New Fiat 124 Spider: first spy shots

After our exclusive story on Fiat’s new 124 Spider roadster was confirmed by boss Sergio Marchionne in February 2015, new spyshots have emerged that appear to show the Mazda MX-5 based model undergoing testing in Detroit.
Although very little detail can be gleaned from the heavy body cladding of the roadster, it’s possible to make out a longer bonnet than the fourth-generation MX-5 on which it will be based. The overall dimensions appear similar, but the rear end looks to be raised up and bolder in profile. We still predict the finished product to look very similar styling to our exclusive renderings.

Fiat 124 Spider: what we know so far

After Auto Express broke the news that Fiat two-seater, developed alongside the Mazda MX-5, was likely to wear the retro 124 Spider badge and produced this exclusive image of how the car could look. Fiat Chrysler boss Sergio Marchionne confirmed that the 124 Spider name would be revived.

When asked directly by Auto Express at the Geneva Motor Show if the new Fiat sports car would indeed be badged 124 Spider, Marchionne checked with his execs if the name had been revealed yet, before asking: “Do we want to do it now?”. A brand exec confirmed the 124 Spider name before Marchionne added: “There you go – a world class premiere right in this room!”.

He declined to confirm whether that model would be a Fiat or Abarth, but Auto Express understands that there will be versions wearing both badges based on the Mazda MX-5 platform.

Fiat 124 Spider: background story

As part of the joint venture agreement with Mazda, both the Fiat 124 Spider and the Mazda MX-5 are to be made at Mazda’s factory in Hiroshima, Japan. According to our source, the agreement between Fiat and Mazda is that the MX-5 will launch first and take centre stage in 2015, with Fiat’s alternative offering coming 12 months in 2016.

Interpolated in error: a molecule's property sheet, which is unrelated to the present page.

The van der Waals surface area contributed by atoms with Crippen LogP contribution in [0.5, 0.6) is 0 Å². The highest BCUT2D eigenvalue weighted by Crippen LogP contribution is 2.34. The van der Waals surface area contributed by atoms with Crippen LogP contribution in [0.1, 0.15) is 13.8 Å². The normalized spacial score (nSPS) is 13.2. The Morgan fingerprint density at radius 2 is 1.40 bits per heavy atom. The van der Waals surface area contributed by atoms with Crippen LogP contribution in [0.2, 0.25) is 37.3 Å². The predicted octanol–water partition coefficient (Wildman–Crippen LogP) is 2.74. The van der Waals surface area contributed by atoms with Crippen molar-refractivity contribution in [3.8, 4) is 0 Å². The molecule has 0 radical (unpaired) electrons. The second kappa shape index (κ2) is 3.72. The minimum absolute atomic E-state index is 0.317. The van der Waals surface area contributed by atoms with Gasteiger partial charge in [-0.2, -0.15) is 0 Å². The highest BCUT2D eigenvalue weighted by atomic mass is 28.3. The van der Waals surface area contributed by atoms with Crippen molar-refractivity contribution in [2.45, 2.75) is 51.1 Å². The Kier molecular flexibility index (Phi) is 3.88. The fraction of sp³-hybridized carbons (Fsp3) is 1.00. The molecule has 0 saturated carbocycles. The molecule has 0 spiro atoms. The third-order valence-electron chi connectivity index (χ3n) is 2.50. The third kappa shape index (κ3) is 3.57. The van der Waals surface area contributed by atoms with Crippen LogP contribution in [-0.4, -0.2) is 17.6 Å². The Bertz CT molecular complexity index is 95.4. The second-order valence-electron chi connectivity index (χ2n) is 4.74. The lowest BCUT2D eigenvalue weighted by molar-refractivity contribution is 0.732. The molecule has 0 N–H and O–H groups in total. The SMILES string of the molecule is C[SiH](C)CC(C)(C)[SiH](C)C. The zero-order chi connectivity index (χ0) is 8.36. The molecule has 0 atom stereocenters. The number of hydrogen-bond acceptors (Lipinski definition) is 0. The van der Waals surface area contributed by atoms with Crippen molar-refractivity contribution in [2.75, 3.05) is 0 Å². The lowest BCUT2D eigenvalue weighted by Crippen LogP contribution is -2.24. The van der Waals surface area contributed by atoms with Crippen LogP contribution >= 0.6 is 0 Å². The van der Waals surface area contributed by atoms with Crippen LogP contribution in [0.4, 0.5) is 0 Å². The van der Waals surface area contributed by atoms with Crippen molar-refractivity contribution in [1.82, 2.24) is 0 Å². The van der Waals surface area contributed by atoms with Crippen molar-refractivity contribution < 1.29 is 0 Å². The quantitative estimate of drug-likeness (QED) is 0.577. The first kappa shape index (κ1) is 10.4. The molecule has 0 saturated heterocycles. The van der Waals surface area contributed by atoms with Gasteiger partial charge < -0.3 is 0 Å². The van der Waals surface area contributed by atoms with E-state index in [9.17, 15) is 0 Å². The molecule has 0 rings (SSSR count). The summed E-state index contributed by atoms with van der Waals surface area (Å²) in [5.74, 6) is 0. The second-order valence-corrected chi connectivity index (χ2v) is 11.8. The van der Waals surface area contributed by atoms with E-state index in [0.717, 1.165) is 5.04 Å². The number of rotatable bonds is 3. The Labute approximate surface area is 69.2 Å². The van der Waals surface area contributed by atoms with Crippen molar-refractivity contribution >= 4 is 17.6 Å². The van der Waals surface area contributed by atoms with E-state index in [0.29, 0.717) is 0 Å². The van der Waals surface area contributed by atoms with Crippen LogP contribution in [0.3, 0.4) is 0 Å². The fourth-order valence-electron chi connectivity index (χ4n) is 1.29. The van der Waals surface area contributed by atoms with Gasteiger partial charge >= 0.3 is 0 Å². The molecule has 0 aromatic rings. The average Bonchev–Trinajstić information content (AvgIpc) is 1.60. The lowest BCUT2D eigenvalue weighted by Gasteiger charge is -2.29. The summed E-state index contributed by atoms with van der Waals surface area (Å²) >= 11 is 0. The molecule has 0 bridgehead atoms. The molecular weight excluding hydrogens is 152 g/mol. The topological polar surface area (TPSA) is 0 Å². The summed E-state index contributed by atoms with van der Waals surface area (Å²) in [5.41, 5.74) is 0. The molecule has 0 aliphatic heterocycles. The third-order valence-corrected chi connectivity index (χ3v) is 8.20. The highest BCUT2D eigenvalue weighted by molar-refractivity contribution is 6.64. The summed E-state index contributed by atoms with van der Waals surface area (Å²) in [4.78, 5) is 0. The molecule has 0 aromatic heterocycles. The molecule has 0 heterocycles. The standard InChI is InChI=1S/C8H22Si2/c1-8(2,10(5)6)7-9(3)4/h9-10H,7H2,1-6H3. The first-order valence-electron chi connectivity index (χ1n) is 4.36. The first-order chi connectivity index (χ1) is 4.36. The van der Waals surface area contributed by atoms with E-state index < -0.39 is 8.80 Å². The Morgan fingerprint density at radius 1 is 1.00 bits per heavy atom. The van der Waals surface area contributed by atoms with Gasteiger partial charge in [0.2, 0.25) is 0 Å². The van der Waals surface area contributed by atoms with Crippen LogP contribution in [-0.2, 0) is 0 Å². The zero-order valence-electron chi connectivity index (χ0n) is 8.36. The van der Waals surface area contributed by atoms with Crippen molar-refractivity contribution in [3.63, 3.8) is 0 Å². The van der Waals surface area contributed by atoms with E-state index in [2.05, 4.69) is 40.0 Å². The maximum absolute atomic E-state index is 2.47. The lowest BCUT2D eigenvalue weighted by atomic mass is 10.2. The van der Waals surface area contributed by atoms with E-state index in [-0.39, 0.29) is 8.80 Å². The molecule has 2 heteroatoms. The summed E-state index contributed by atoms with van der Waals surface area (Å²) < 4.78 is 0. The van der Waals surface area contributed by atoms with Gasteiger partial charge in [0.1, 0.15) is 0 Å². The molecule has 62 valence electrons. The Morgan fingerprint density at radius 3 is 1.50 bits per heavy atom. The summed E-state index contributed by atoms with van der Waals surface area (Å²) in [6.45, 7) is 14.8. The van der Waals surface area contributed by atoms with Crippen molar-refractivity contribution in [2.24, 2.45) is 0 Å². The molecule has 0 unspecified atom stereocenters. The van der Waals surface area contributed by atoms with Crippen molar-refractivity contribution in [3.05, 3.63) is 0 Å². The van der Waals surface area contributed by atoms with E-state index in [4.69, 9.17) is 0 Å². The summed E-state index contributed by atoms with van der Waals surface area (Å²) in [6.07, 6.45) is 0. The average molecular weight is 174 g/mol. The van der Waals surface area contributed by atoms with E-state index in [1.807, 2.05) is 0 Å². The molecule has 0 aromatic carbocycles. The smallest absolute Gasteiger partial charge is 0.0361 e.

• Mazda MX-5 first drive review

News also broke earlier in 2015 of a pair of Fiat trademark applications in the US – for the ‘Fiat 124’ and ‘Fiat 124 Spider’ nameplates, suggesting they’re being readied for a return. The 124 first appeared in 1966, using the same front-engine, rear-wheel-drive layout the Spider will adopt.

Being based on the MX-5, the new Fiat Spider will, of course, share certain key components such as the wheelbase and chassis with its Mazda stablemate. However, another insider hinted that the 124 Spider’s styling will be more retro than the Mazda’s, with elements inspired by the Fiat 124 of the sixties.

Our exclusive images closely reflect this, with squared-off rear lights, a wide front grille and much more rounded headlamps than the MX-5. The extended flat rear deck is another cue taken from the 124.

Our source revealed that the new roadster will weigh in at less than 1,000kg, with a choice of “small affordable engines”. It’s likely to use the 1.4-litre MultiAir turbo from the Alfa Giulietta in a variety of tunes, while for the Abarth version the same engine could be tuned to “200[bhp] without issue”. On top of the additional power, expect the Abarth to get stiffer suspension, more aggressive styling and bigger brakes.